[Bldg-sim] Jan 28 Building Simulation Users' Group

Leichliter, Katrina (kleichliter@uidaho.edu) kleichliter at uidaho.edu
Thu Jan 22 11:23:18 PST 2015

Performance-Based Wall Design using THERM
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Target Audience:

Engineers, Architects, & Simulationists -
CEU/PDHs AVAILABLE for in-person attendees!

Date and Time:

Jan 28, 2015 - 12:00 to 1:00 p.m. MT


UI - IDL Classroom - 306 S 6th St. Boise, ID


Remote Webinar<https://attendee.gotowebinar.com/register/2170652920862541826> or Live Presentation<http://goo.gl/forms/4LsCjN0RXE>*
*FREE LUNCH provided to in-person attendees registered 24 hours in advance

Gunnar Gladics will be sharing the process of using THERM for performance-based wall design. Specifically, he will discuss how the program can be used to determine thermal bridging within a wall, how it might affect energy use and comfort, and strategies to minimize it. He will also discuss the program's capabilities assisting with moisture mitigation and code compliance.
>From the THERM website:  "THERM is a state-of-the-art, Microsoft Windows(tm)-based computer program developed at Lawrence Berkeley National Laboratory (LBNL) for use by building component manufacturers, engineers, educators, students, architects, and others interested in heat transfer. Using THERM, you can model two-dimensional heat-transfer effects in building components such as windows, walls, foundations, roofs, and doors; appliances; and other products where thermal bridges are of concern. THERM's heat-transfer analysis allows you to evaluate a product's energy efficiency and local temperature patterns, which may relate directly to problems with condensation, moisture damage, and structural integrity."     http://windows.lbl.gov/software/therm/therm.html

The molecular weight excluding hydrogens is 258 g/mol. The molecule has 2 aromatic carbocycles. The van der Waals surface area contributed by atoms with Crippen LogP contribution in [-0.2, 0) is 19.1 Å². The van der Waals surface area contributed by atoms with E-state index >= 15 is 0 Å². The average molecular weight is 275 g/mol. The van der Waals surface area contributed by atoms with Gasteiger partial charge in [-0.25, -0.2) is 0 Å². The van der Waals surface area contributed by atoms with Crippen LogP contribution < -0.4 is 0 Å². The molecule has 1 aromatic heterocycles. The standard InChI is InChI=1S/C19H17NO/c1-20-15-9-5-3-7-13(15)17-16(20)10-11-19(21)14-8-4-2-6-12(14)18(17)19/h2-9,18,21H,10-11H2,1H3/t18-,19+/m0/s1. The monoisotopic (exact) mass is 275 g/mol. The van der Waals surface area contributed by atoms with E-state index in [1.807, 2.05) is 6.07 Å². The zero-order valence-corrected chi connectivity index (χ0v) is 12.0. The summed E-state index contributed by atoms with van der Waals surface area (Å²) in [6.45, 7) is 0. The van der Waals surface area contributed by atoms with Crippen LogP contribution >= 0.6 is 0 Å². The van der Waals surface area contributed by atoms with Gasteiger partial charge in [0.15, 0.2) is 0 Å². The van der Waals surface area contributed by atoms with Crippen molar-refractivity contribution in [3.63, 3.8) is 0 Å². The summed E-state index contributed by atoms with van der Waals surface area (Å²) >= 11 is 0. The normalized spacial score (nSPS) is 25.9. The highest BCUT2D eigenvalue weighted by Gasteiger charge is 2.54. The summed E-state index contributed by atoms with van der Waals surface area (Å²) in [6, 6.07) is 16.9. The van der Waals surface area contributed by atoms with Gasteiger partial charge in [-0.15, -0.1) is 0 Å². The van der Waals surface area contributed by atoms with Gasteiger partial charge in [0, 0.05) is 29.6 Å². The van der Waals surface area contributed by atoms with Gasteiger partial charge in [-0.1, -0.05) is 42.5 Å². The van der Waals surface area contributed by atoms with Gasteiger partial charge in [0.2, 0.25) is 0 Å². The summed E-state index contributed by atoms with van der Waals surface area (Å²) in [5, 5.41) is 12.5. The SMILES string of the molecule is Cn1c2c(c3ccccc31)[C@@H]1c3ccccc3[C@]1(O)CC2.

Learning Objectives:

1.       Understand the effects that thermal bridging have on energy performance and peak loads

2.       The connection of wall construction and moisture mitigation issues

3.       Using simulation software to meet and beat code wall performance values

4.       How linear thermal bridging might affect energy and comfort

Bio:        Gunnar Gladics, Hummel Architects, Boise, Idaho
Gunnar has recently joined the Hummel team to bring additional experience in building performance and sustainable design. He has a strong background in building science, working at the University of Idaho's Integrated Design Lab as an architectural research scientist for five years prior to joining Hummel. Gunnar has consulted on energy and sustainability issues on hundreds of projects in the Northwest and across the country.

Prior to his research experience he worked in both the architecture and construction field, focusing on commercial, hospitality, and recreation facilities.

Katie Leichliter
Research Scientist
University of Idaho
Integrated Design Lab - Boise
Ph:  208.401.0649

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